6 Common Worries of First Time Scuba Divers

It is normal to have some worries or anxieties about the idea of scuba diving for the first time. But this planet is 71 percent water! That is a huge chunk of the planet waiting to be explored. Scuba diving is an amazing way to experience what the underwater world has to offer, but many people avoid trying scuba diving because they fear the worst might happen to them. The chances of something bad happening to you underwater are actually extremely low. Sharks with huge teeth are not waiting for you around every rock… we promise!

We are going to put your mind at ease and talk about the following six common worries of first time scuba divers.

1.Running out of air

This is probably the number one fear that people have about scuba diving. But it is extremely unlikely to happen. When you sign up for a scuba diving course or a try dive, one of the first practical skills that you learn is how to check how much air is in your tank as you dive. A full tank of air will usually last a scuba diver at least 40 minutes but could even last over one hour. Another thing you learn is that scuba divers never end the dive with an empty tank, we always finish with a little left over, to make absolutely sure we will not run out in the final minutes. Certified divers are in charge of checking their own air gauge when scuba diving, however the dive guide or instructor will keep reminding you to check also. So there is really no reason to ever run out of air when scuba diving.

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2. Sharks

The media has given sharks a really bad reputation over the years, with movies like Jaws spreading fear across the world and stopping people from entering the sea. But sharks are not mindless eating machines, and we are not on their menu. Most shark encounters do not end in a bite, usually they will ignore divers completely. Did you know that your chances of being attacked by a shark are 1 in 3,748,067? And you are ten times more likely to lose your life to fireworks than to a shark attack. Sharks are not to be feared but we must respect them. If we give them space and peace when diving near them, then there is no need to be worried. Plus, sharks are not in every corner of the sea, many divers travel the globe hoping to spot sharks. So depending on where you are diving, you will probably not even see one.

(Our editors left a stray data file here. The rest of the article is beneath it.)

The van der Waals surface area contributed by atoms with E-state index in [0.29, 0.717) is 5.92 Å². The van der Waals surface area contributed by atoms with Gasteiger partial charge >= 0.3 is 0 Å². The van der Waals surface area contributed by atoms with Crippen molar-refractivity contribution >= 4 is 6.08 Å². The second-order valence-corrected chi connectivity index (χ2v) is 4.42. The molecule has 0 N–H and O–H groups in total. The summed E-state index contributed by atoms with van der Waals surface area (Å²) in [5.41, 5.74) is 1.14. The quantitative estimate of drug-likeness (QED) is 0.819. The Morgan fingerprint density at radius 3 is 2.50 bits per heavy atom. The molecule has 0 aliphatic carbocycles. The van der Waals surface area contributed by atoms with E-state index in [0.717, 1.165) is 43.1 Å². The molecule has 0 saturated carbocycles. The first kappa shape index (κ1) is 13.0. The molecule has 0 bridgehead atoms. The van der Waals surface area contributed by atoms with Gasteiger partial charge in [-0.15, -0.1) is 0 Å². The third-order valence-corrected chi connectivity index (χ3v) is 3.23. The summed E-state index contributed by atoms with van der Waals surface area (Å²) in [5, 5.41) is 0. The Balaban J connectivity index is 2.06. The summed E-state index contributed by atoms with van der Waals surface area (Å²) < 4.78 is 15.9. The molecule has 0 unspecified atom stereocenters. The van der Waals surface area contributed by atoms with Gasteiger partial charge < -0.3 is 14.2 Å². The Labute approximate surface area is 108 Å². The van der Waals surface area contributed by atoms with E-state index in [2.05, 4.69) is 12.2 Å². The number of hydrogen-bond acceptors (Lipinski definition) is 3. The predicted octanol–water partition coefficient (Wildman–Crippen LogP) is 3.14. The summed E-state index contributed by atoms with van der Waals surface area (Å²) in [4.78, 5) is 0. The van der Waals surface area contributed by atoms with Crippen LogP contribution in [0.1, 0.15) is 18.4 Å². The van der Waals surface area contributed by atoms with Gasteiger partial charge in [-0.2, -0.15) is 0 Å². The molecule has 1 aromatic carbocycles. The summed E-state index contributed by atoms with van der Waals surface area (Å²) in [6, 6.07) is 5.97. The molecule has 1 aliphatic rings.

3. Decompression sickness

Decompression sickness or "the bends" as you might have heard it be called, is a condition that can occur if a scuba diver comes to the surface too fast, or stays too deep for too long. But this is very unlikely to happen to you. During your Open Water Diver course you will learn about "no decompression limits", these tell us how long we can stay at a certain depth for before our bodies take on too much nitrogen. It is the high levels of nitrogen that can lead to decompression sickness. As we start to slowly ascend from a dive, our bodies will "off-gas" this nitrogen, which takes time to do. This is why if we shoot to the surface very fast we risk getting the bends. However, this only really becomes a risk when you start to dive deep. When you first try scuba diving you will not be diving deep enough to risk getting decompression sickness, you should always avoid bolting to the surface very fast, but even if you did, you are still unlikely to experience decompression sickness. Your instructor will not take you deep underwater until they feel you are ready.